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Seven hundred years ago, Frederick II, Holy Roman Emperor, conducted an experiment to determine what language children would grow up to speak if they had never heard a single spoken word. Would they speak Hebrew-then thought to be the bl dest tongues-or Greek or Latin, or he  language of their parents? He instructed foster mothers and nurses to feed and bathe the children but under no circumstances to speak or prattle to them. The experiment failed, for every one of the children died. Class Can field, undated promotional letter, Planned Parenthood Federation  Whether this anecdote is historically true is not known, but it does point attention to social experience as a.necessity for human growth. Personality development snot simply an automatic unfolding of inborn potentials, as is shown by social isolates. Several times each year the newspapers report instances of neglected children who have been chained or locked away from the normal family group. They are always found to be retarded and generally antisocial or unsocial.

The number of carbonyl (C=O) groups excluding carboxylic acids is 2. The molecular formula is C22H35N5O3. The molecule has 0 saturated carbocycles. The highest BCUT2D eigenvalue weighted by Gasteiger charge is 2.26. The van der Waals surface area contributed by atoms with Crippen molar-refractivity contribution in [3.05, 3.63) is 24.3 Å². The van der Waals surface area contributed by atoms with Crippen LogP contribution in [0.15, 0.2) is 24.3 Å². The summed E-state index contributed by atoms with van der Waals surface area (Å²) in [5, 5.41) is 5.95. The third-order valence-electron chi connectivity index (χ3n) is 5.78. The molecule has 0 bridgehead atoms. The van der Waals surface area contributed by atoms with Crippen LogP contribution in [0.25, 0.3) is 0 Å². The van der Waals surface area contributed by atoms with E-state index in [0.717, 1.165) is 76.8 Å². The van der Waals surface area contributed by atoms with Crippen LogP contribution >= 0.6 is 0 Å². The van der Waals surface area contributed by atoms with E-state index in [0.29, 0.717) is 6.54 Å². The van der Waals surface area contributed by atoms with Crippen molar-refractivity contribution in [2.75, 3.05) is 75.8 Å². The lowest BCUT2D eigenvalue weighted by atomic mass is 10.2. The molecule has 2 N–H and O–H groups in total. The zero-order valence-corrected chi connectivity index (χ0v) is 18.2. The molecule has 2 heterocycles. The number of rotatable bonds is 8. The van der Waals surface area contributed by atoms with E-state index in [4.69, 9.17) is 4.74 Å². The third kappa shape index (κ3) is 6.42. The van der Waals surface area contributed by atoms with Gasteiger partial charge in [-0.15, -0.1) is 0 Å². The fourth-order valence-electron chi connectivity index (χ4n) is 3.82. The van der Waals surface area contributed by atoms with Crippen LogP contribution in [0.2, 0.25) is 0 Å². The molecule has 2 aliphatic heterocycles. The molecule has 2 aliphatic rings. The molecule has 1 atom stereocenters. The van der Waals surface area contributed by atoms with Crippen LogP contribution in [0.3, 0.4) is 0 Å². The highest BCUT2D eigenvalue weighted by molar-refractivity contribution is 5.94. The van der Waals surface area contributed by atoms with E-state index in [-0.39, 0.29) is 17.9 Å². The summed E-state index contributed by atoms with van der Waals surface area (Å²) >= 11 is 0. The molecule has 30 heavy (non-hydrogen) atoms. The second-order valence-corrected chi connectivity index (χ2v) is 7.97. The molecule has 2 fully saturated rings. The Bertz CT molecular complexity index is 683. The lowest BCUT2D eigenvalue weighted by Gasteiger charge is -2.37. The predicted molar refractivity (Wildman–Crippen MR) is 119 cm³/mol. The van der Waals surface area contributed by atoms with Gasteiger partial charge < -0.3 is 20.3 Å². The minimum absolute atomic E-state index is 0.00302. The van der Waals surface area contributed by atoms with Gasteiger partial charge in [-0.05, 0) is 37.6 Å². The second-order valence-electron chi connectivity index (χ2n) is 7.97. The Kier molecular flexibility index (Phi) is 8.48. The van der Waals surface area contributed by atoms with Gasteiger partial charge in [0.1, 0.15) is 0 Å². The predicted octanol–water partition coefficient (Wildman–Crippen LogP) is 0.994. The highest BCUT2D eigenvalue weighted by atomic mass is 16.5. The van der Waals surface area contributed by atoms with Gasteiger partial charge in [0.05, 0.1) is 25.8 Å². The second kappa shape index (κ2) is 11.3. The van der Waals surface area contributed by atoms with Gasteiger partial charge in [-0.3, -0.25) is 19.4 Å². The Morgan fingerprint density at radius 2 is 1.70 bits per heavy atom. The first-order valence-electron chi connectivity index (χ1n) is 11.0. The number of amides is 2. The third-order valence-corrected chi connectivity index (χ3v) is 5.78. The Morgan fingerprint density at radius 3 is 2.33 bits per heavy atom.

Without group experience human personality does not develop. The most dramatic reports are those of so-called feral children, separated from their families and supposedly raised by animals [Singh and Zingg, 1942; Krout, 1942, pp. 106-114]. Social scientists doubt that a child would live for long in the care of animals. They suspect that so-called feral children are simply socially isolated and neglected children who had been either lost or abandoned by their parents and then discovered by others some time thereafter Burnout, 1959}

It is doubtful that allegedly feral children are examples of animal nurture. It does seem evident, however, that children who suffer
extreme emotional rejection and are severely deprived of normal loving care fail to develop the personality we usually consider human. This conclusion is consistent with the findings of a number of experiments in which animals which normally live in groups were raised in isolation. from their normal groups. Harlow and Harlow, [1961] raised monkeys in isolation from all contact with other monkeys with only a heated terry-cloth-covered wire framework as a substitute “mother,” from which they received their bottle and to which they received there bottles and to which not human beings, and we should be careful about drawing inferences from behavior par’ allele. But it i§ interesting to note that Harlow’s account of the effects of maternal deprivation in monkeys correspond so closely with observations of the effects of maternal deprivation in ham is Spitz, 1965]. It appears that both monkeys and humans need intimate group experience if ‘bey are to develop into normal adults.